Love Letters—From My H ear t to Your Ears

By Anita Giles MS, CCC-A Audiologist,
Physicians Hearing Center

Valentine’s Day is a time to express love. Couples show affection, kindness, and love to their partners with gifts, experiences, and special treatment. Cards and letters declare affection and love.

Remember falling in love with that special “One”? It begins with a glance; a spoken word and the attraction begins. You can’t resist spending time together talking and getting to know each other. Time can change that connection when your ability to hear changes and it becomes more of a chore to maintain relationships. Difficulty understanding the conversation causes you to miss or misinterpret what is being said. When it becomes difficult to hear, avoiding people is easier than the struggle to understand. When you isolate yourself and lose interest in the people around you, they miss You!

A spouse of someone with untreated hearing loss expressed her frustration about the impact it has on their life, so I asked her to write a letter to him. Here’s what she had to say.

My Best Beloved,

Like everyone else, our lives have been filled with joys and sorrows. One of our very greatest joys has been our spontaneous, random, often very lengthy conversations about everything and anything. In the past 4 years that joy has been harder and harder to find and a sorrow has grown and grown. Having to repeat, explain, and often just give up on talking with you has become more and more of a slayer of our joy.  Your gradual loss of hearing is obvious to everyone who loves you, yet you continue to say,” It’s not that bad”.  It is though. It is destroying one of the most intimate and important parts of our love story, our ability to talk, laugh, and solve all the world’s problems for hours on end. I grieve that loss. I crave the joy of talking with you.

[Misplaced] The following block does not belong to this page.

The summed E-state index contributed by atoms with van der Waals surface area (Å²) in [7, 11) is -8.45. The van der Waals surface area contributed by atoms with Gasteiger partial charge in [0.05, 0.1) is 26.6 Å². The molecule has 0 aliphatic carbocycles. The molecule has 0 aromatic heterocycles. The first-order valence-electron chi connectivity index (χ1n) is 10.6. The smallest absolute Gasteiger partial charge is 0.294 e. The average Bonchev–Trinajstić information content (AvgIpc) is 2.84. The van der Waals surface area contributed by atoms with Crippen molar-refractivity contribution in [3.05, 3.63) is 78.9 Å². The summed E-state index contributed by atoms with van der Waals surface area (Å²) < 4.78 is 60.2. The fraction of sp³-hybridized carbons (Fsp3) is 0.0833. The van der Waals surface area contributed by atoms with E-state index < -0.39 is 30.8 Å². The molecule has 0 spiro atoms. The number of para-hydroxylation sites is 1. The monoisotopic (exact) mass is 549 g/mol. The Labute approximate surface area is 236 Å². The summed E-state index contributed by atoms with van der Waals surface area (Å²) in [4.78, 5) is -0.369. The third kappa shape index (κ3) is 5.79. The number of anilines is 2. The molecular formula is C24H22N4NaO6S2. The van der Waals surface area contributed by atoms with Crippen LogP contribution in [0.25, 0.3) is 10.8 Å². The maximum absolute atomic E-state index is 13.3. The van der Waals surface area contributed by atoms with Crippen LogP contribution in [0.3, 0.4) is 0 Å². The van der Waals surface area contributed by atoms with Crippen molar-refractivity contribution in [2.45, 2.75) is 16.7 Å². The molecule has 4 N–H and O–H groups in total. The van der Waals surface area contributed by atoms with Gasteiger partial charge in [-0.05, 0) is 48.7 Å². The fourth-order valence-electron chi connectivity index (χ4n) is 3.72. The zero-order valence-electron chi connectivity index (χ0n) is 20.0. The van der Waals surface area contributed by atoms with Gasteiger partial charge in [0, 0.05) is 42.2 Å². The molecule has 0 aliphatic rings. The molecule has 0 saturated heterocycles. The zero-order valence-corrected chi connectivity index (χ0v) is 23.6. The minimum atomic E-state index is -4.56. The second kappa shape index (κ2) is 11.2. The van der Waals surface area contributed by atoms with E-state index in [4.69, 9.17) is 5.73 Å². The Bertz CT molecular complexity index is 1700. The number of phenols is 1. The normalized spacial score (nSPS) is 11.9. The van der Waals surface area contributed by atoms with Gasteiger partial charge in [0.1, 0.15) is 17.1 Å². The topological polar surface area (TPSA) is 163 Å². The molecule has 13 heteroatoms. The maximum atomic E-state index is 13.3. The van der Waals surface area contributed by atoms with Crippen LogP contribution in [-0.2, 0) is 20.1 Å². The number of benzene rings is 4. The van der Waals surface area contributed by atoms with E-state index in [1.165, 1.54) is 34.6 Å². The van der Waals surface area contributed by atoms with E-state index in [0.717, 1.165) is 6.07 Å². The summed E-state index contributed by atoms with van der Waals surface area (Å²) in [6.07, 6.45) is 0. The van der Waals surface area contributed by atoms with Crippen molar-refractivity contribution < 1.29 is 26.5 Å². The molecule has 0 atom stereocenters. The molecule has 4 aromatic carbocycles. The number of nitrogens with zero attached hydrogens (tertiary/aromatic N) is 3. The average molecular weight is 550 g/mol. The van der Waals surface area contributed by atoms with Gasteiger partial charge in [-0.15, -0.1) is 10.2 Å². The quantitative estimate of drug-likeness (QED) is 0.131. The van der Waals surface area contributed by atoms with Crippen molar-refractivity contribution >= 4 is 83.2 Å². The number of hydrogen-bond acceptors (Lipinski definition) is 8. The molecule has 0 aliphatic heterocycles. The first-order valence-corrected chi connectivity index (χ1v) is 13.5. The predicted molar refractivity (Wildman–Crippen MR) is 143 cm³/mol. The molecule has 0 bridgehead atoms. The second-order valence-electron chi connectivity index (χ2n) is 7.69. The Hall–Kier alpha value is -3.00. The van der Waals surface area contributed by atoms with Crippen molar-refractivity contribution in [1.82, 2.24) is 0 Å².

This is a solvable problem. Please bring your ears back to me. We still have an awful lot to talk about.

Yours Always,

Life is about maintaining these loving relationships. When you can’t hear well enough to communicate and connect, the ability to share the fullness of life is lost. Are you missing what you once had with your loved ones? Would you like to have that connection again?

The first step is to seek the professional help of an audiologist to identify the problem and develop a treatment plan to remediate your HL, including hearing devices.

Relationship and communication are partnerships between two people. Hearing aids do not restore hearing to “normal” but assist a damaged auditory system to function by giving the brain sound information the ears are no longer able to provide. When your loved one obtains hearing aids, there is an adjustment period. Please visit the resources listed below to see how you can help them navigate this journey.

Happy Valentine’s Day!
Addressing your hearing health needs is recommitting to the ones you love and is the gift they desire.
Be Ear-Resistible again!

American Academy of Audiology
Listening-Communication-Strategies-1.9.18-2.doc (

Cleveland Clinic
Communicating With People with Hearing Loss

Healthy Hearing
How to communicate with people who have hearing loss

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